Interview with Chris Bath

“Build the love, build the fascination, build the enthusiasm, then build the education in an accessible way, and they will come.”

“Surely you’ve heard of Bathie’s Birds”, said a lady visiting our stand at one of our design markets, while turning to her friend and commenting away about the latest episode on Magpies, “A radio show about birds?!” I squealed. And just like that, we were hooked.

Renowned journalist, Chris Bath admits she is no expert in birds. However, led by her son’s passion and inspired by his love of birds, she has submerged herself into this cabinet of curiosities and has fused her fascination with her profession to achieve one goal: get people to fall in love with birds. Every Tuesday on ABC Radio, she unveils a new species and fascinating facts lead by experts to bring people closer to understanding just how connected we are to the feathered world.

Sulphur-crested Cockatoo in Sydney
© Chris Bath

What inspired the creation of Bathie’s Bird Club?

I think Australian birds are amazing and so many of us don’t know enough about them, so if I have a radio show to spread the word, then I should use it, ergo Bathie’s Bird Club every Tuesday night on ABC Evenings. I have this theory that if I could get more Aussies to love our birds, then they might want to save them.

Chris birding with Jim
© Chris Bath

What is it that you love about Australian birds?

I am still learning about them. I’m an enthusiast rather than an expert. But I cannot believe how many different and beautiful birds we have here. I love discovering their quirky behaviour more than anything. Like Australian humans, there’s a huge range of big personalities in the Aussie bird world.

Rainbow Bee-eater
© Chris Bath

Why is it important for Australians to learn more about our birds?

I think many Aussies, including me until I had my son, appreciate our native furry friends more than our feathered ones. People come from all over the world to marvel at our birds, but it’s fair to say a lot of Australians take them for granted. Thanks to steady loss of habitat, our birds need just as much help as our furry Aussies, and I think the first step in getting people to realise that, is to help them learn more about our amazing birds – to look up as well as down. If you know about Aussie birds, you’ll want to save them for future generations to love too.

© Chris Bath

Last year, The Guardian and BirdLife Australia launched a community vote to choose Australia’s Bird of the Year. What was your 2017 Bird of the Year and why? Why was this poll so controversial?

Firstly, I think it is incredibly hard to choose just one bird. We have too many blockbuster birds in Australia to select just one, which may explain any furore over the winner. I think I ended up voting for the Wedge Tailed Eagle. We share our farm in the Lower Hunter with a pair – they are simply magnificent – and I don’t mind a raptor! Have to qualify that though by saying, there’s a special place in my heart for Bowerbirds. I am endlessly fascinated by their quirky approach to romance.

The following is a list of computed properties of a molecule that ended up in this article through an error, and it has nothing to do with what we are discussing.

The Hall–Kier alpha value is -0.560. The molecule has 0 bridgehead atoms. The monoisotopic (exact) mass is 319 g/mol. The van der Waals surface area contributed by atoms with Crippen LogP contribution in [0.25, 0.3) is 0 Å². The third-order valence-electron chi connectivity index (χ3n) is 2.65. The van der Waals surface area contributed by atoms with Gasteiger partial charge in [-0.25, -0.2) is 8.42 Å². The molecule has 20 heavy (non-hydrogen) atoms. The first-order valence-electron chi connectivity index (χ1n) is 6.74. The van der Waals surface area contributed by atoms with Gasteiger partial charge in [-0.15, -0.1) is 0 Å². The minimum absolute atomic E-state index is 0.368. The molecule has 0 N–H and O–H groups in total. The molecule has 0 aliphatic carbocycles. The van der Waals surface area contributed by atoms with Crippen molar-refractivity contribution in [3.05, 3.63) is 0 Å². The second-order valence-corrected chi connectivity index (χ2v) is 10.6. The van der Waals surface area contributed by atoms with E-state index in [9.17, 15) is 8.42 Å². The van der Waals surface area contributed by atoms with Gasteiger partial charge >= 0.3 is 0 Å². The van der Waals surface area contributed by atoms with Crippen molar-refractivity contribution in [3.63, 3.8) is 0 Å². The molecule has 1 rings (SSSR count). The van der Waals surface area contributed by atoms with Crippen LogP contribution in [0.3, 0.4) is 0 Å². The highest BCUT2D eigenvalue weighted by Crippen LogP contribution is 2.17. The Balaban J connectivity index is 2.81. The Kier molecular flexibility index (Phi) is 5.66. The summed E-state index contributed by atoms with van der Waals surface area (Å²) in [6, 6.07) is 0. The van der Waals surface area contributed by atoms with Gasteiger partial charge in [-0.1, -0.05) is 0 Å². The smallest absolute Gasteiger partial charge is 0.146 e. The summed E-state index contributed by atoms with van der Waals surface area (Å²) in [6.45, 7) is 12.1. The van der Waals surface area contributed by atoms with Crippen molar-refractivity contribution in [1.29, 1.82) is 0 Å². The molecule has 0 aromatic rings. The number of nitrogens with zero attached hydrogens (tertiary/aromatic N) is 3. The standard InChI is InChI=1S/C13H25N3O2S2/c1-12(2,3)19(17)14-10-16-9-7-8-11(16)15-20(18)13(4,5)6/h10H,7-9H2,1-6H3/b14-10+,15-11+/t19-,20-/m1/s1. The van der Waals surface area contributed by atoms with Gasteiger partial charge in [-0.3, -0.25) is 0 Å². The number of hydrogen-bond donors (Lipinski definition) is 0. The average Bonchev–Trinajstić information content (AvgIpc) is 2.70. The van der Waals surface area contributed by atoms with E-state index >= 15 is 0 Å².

Tawny Frogmouth
© Chris Bath

Australian birds have shaped our landscape and are more crucial to the pollination and distribution of plants here than anywhere else on the planet. People sometimes fail to see how this is connected to their lives. Why is this all so important, biodiversity, conservation, saving endangered species – how is it connected to their lives?

I despair sometimes at the messaging with this. These are critical concepts I know, and there are well intentioned people trying to make people understand why they are so important for us all. But words like “biodiversity” and “conservation” can be an instant turn off for some people and I wonder if that’s why people don’t understand how it’s connected to them – they just glaze over. I think the answer is to get people to love our birds first. The more they love birds, the more they are aware of them, the more they find themselves looking for them, the more they will appreciate how important birds are in the bigger scheme of things. If people have no care for birds in the first place, why would they want to save them? Why would they give a rats about how birds are so important to their lives and the ecosystem? Why would they want to hear about it?

Blue-winged Kookaburra
© Chris Bath

Journalism plays an important role in how we view the world. How can the media and the community work together to regain a sense of connection with our environment? How do we build a collective voice? 

It’s all about love. Build the love, build the fascination, build the enthusiasm, then build the education in an accessible way, and they will come. If we build love and affection for birds among more Australians, people will want to save them, and the rest will follow. I’ve watched it happen in my own family, within my own circle of friends. It works.

Chris on the Macquarie River Bird Watching Trail
© Chris Bath

Finally, the most interesting bird fact you’ve discovered so far?

Birdwatching is cool. First fact I learned thanks to my son.

© Chris Bath

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